I know I've shared this about a billion times, but just in case you missed it, Sydney is very tense. His neck is tight which means his back isn't loose and swinging. Each time he gets a lesson, which is usually every other week, we work on teaching him to be freer in his neck, shoulders, and back. At our most recent lesson, JL had me try something new. New is probably not the right word. It's not as though she keeps trying new fangled tricks. I guess I should say she added a new element to what we've already been doing. And in truth, maybe she hasn't added anything at all. Maybe I am just gaining a deeper understanding of the tasks that she assigns.
But I digress. For this lesson she had me plant my inside hand on my thigh so that I would quit asking for a leg yield by pulling back with the inside rein. She doesn't call it a leg yield. She calls it moving sideways. As in, start moving him sideways as you come to the corner. We need more sideways here. And now ... sideways.
She finally made me understand that moving away from my inside leg has nothing to do with the inside rein. Understanding it, and demonstrating my understanding are two different things. So, in order to keep me from pulling his head around in my effort to go sideways, she had me plant my inside hand which made me utilize the inside leg and the outside rein.
We started with a pretty small circle which meant my inside rein was fairly short. I tapped Sydney's ribs with my inside leg and at nearly the same moment, performed a half halt with the outside rein. This was supposed to tell him, not forward, but move away from my leg. Coordinating the outside rein with the leg tap was difficult for me. Even so, little by little I started to feel the sideways motion.
JL feels that it is important to let a horse know when he has the right answer. With her coaching me from the ground, she would call out when we had gone sideways for a few steps, and then tell me when to stop asking for sideways so that Sydney had a break. And then we did it again. We repeated the motion over and over and then changed directions. Eventually we moved to the trot where we had to start the concept again as it was difficult to feel the sideways motion at the faster gate. And if I wasn't consistent with the outside rein, the sideways motion didn't happen. Instead, Sydney would just go forward. Once I could feel the motion again, we worked on sideways while doing figure eights.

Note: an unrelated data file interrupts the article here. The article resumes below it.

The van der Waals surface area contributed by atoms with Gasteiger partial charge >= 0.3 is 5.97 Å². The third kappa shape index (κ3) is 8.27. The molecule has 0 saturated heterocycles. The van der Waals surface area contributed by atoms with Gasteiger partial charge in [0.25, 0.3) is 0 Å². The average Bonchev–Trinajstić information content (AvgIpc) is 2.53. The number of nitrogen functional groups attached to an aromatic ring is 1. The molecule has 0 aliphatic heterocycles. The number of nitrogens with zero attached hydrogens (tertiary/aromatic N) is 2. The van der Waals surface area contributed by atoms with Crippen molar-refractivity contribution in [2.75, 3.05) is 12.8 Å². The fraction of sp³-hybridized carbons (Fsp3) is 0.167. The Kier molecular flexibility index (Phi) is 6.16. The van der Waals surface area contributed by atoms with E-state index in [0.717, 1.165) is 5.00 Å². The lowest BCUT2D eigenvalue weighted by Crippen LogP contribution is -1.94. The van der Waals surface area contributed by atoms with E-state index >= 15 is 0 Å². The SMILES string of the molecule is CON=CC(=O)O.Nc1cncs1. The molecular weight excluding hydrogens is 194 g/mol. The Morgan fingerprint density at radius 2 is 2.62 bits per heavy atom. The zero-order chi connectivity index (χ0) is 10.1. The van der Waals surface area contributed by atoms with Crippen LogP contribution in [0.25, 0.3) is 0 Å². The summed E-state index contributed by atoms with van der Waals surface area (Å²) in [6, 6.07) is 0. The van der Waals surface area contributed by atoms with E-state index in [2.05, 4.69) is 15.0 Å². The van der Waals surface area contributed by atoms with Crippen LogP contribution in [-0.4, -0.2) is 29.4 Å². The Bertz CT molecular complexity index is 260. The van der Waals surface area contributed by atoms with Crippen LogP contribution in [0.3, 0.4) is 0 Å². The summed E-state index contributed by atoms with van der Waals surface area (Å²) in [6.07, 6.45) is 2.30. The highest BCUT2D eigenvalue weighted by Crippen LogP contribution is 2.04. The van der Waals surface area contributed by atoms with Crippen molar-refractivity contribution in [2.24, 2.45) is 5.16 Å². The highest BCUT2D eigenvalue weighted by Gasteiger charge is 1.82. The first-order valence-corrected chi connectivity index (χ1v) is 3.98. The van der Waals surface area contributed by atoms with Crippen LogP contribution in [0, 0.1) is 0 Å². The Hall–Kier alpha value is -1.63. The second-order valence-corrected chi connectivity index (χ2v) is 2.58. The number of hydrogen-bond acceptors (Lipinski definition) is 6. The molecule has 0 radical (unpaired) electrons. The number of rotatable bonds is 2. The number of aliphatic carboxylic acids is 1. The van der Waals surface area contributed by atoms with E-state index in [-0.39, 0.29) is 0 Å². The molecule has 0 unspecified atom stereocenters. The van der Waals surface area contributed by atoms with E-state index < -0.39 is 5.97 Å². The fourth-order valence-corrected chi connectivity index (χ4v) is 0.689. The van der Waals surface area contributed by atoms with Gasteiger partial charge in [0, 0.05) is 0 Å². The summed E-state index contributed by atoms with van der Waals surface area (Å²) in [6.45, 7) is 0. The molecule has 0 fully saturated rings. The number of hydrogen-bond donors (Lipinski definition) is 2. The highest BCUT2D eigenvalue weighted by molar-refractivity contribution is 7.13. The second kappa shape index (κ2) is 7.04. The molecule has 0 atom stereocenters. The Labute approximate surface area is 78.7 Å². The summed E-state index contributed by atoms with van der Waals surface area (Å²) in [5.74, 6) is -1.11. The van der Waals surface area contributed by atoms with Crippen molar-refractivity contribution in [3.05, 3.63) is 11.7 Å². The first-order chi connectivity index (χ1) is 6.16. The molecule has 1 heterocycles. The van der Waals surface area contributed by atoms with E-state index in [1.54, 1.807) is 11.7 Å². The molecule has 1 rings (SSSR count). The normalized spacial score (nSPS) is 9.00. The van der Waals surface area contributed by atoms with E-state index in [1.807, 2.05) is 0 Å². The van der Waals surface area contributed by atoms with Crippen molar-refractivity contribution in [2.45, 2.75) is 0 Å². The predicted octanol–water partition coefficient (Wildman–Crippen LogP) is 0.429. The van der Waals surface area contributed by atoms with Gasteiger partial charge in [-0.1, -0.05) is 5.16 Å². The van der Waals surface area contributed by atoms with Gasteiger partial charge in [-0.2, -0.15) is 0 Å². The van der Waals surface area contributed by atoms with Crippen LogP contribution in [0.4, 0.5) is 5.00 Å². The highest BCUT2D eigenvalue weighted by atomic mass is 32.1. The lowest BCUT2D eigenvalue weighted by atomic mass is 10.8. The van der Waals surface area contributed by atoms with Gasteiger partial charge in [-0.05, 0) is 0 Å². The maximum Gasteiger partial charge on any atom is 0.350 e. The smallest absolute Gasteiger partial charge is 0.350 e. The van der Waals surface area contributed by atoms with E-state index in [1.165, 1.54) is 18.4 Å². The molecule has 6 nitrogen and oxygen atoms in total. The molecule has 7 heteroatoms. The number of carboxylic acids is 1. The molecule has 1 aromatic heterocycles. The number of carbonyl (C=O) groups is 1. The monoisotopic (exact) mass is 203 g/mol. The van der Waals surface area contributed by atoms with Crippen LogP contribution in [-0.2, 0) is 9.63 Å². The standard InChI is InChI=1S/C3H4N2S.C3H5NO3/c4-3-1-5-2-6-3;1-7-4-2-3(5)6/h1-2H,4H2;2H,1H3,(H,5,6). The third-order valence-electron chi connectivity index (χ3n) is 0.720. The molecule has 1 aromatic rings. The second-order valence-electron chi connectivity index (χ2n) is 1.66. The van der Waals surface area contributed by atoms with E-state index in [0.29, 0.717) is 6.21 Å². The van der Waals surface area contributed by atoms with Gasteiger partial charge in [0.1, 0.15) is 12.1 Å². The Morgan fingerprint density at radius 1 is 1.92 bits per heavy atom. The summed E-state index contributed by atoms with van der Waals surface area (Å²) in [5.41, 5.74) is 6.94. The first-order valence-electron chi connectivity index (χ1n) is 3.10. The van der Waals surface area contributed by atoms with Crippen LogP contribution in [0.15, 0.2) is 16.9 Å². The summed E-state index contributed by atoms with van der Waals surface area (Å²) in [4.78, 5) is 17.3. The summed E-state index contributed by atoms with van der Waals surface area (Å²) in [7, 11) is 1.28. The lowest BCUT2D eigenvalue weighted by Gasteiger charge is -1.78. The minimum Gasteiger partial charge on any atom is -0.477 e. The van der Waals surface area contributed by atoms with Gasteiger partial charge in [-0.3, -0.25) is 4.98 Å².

By the end of the hour, I was astonished at how loose and soft Sydney was. He was making the turns without tossing his head and his neck looked as though it had grown at least a foot. He was grunting, sighing, and hurumping all at the same time. His ears were flopping like a puppy's and he kept taking deep, sighing breaths. It was the most incredible feeling.
On my walk home, I felt terrific about what we had accomplished, but I knew the real test would be whether I could accomplish this looseness on my own.
I did a walking ride the first day which was fairly successful. The next day we worked at the trot, and I was able to achieve some of the softness from before, but not to the same degree. On the third day, I nearly gave up. Nothing was working. Speedy was calling from the barn which served as a serious distraction. The neighbor was running a mower which served as a second distraction. The arena across the street, which was empty, turned out to be a third distraction. The whole thing was looking like nothing short of a disaster.
I took a deep breath and came back to the walk. I quit worrying about the sideways motion and just tried to bend Sydney's neck. I pulled him left. I pulled him right. I tracked left and bent him right for a counter bend and repeated the bend to the other direction. Before too long Sydney's neck began to feel softer and his neck began to lengthen.
Ultimately, I am proud to say that I was able to soften and lengthen Sydney's neck without the aid of my trainer. I was so proud of Sydney! Now I really know what inside leg to outside rein really means. Let's see if I can keep the feeling.